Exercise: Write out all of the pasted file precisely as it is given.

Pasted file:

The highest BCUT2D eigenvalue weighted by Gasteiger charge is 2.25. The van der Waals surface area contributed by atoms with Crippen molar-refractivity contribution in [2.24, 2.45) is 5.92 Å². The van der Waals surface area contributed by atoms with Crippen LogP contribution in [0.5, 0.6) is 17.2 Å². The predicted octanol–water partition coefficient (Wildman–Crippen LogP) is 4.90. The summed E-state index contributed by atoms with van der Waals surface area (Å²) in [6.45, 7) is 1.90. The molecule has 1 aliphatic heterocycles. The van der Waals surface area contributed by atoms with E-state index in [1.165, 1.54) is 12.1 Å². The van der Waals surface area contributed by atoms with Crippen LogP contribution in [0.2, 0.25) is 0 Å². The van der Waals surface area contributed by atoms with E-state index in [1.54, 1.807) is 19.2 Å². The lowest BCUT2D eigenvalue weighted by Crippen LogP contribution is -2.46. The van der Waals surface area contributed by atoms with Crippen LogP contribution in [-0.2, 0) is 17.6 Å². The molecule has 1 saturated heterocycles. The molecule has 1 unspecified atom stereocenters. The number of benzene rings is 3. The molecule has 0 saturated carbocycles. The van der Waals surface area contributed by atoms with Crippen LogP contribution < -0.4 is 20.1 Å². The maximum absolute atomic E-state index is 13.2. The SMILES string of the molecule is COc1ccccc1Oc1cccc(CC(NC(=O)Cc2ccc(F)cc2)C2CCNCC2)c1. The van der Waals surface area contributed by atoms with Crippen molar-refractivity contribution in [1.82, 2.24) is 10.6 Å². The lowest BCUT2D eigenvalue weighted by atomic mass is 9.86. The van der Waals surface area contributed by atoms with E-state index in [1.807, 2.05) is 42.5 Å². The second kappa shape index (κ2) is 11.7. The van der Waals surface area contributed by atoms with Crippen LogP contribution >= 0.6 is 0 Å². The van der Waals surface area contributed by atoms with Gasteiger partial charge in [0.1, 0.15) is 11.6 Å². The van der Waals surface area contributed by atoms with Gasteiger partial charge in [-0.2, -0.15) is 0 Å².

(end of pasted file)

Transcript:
The highest BCUT2D eigenvalue weighted by Gasteiger charge is 2.25. The van der Waals surface area contributed by atoms with Crippen molar-refractivity contribution in [2.24, 2.45) is 5.92 Å². The van der Waals surface area contributed by atoms with Crippen LogP contribution in [0.5, 0.6) is 17.2 Å². The predicted octanol–water partition coefficient (Wildman–Crippen LogP) is 4.90. The summed E-state index contributed by atoms with van der Waals surface area (Å²) in [6.45, 7) is 1.90. The molecule has 1 aliphatic heterocycles. The van der Waals surface area contributed by atoms with E-state index in [1.165, 1.54) is 12.1 Å². The van der Waals surface area contributed by atoms with Crippen LogP contribution in [0.2, 0.25) is 0 Å². The van der Waals surface area contributed by atoms with E-state index in [1.54, 1.807) is 19.2 Å². The lowest BCUT2D eigenvalue weighted by Crippen LogP contribution is -2.46. The van der Waals surface area contributed by atoms with Crippen LogP contribution in [-0.2, 0) is 17.6 Å². The molecule has 1 saturated heterocycles. The molecule has 1 unspecified atom stereocenters. The number of benzene rings is 3. The molecule has 0 saturated carbocycles. The van der Waals surface area contributed by atoms with Crippen LogP contribution < -0.4 is 20.1 Å². The maximum absolute atomic E-state index is 13.2. The SMILES string of the molecule is COc1ccccc1Oc1cccc(CC(NC(=O)Cc2ccc(F)cc2)C2CCNCC2)c1. The van der Waals surface area contributed by atoms with Crippen molar-refractivity contribution in [1.82, 2.24) is 10.6 Å². The lowest BCUT2D eigenvalue weighted by atomic mass is 9.86. The van der Waals surface area contributed by atoms with E-state index in [1.807, 2.05) is 42.5 Å². The second kappa shape index (κ2) is 11.7. The van der Waals surface area contributed by atoms with Crippen LogP contribution >= 0.6 is 0 Å². The van der Waals surface area contributed by atoms with Gasteiger partial charge in [0.1, 0.15) is 11.6 Å². The van der Waals surface area contributed by atoms with Gasteiger partial charge in [-0.2, -0.15) is 0 Å².